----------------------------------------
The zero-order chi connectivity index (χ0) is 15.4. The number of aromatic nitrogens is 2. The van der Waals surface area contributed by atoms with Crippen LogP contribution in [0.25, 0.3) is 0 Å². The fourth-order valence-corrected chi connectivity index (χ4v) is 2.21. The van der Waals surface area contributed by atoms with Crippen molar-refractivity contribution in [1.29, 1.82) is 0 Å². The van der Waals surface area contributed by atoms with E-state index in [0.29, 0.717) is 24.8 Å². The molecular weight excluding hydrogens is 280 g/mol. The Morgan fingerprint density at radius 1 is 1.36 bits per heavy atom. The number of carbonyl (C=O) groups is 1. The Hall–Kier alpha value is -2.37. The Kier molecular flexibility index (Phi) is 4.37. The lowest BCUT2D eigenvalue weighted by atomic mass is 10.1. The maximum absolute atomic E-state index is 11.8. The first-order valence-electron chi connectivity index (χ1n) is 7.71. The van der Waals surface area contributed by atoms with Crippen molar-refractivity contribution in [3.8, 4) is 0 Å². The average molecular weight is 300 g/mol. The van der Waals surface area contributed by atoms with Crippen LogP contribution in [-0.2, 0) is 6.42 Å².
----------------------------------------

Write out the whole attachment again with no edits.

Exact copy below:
The zero-order chi connectivity index (χ0) is 15.4. The number of aromatic nitrogens is 2. The van der Waals surface area contributed by atoms with Crippen LogP contribution in [0.25, 0.3) is 0 Å². The fourth-order valence-corrected chi connectivity index (χ4v) is 2.21. The van der Waals surface area contributed by atoms with Crippen molar-refractivity contribution in [1.29, 1.82) is 0 Å². The van der Waals surface area contributed by atoms with E-state index in [0.29, 0.717) is 24.8 Å². The molecular weight excluding hydrogens is 280 g/mol. The Morgan fingerprint density at radius 1 is 1.36 bits per heavy atom. The number of carbonyl (C=O) groups is 1. The Hall–Kier alpha value is -2.37. The Kier molecular flexibility index (Phi) is 4.37. The lowest BCUT2D eigenvalue weighted by atomic mass is 10.1. The maximum absolute atomic E-state index is 11.8. The first-order valence-electron chi connectivity index (χ1n) is 7.71. The van der Waals surface area contributed by atoms with Crippen molar-refractivity contribution in [3.8, 4) is 0 Å². The average molecular weight is 300 g/mol. The van der Waals surface area contributed by atoms with Crippen LogP contribution in [-0.2, 0) is 6.42 Å².